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Published on Sep 17, 2009
Captain Jerry Roberts visits the Google London office to speak about his time as a code breaker at Bletchley Park during World War 2. This talk took place as part of the Speakers@Google series, on the 24th August 2009.
Captain Roberts was a senior member of the elite team assigned to unscramble messages enciphered on the 'Tunny' Lorenz SZ40/42 machines - new 12-wheel code-making machines designed especially to encrypt high-level communications between German Army H.Q. and the top generals in the field on all fronts, including a number of messages signed by Hitler himself. Tunny was a much more complex machine than the better-known, 3-wheeled Enigma machines. Tunny was the Germans top-level cipher system and its workings were only declassified in 2000.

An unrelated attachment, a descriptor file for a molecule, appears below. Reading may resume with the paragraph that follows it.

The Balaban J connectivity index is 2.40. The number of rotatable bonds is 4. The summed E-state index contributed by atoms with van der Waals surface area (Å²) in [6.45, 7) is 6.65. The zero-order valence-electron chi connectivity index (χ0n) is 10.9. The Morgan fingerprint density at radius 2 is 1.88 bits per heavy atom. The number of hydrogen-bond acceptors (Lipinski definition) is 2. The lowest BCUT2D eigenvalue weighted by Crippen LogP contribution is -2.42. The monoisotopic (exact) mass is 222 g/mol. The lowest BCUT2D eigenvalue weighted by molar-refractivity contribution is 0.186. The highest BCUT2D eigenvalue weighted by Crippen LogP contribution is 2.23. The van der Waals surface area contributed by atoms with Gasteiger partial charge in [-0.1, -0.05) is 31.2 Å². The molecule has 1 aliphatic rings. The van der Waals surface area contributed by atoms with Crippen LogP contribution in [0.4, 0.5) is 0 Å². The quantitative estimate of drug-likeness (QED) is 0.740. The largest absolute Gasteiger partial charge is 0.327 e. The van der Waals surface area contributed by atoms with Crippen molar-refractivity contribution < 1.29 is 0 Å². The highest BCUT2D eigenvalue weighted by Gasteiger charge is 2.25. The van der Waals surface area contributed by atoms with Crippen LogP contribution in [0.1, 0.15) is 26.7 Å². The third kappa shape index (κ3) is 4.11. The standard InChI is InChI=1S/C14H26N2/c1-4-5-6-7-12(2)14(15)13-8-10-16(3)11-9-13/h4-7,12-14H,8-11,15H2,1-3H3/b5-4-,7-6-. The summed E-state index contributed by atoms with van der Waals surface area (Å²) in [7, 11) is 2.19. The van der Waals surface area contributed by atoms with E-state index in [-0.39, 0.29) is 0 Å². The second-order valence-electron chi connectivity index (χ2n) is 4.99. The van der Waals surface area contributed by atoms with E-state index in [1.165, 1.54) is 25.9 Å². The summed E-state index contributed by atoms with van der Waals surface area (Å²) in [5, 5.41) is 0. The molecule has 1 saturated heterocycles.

During his time at Bletchley Park, Captain Roberts came into contact with several brilliant men. He says, in the great successes of Bletchley Park, three men played key roles. Alan Turing (who possibly saved Britain by breaking naval Enigma in 1941), Bill Tutte (who broke the Tunny cipher-system, helping to shorten the war, as Gen. Eisenhower said: Bletchley decrypts shorten the war by at least two years) and Tommy Flowers (who designed and built Colossus, the first electronic computer ever, the Founding Father of todays computer world).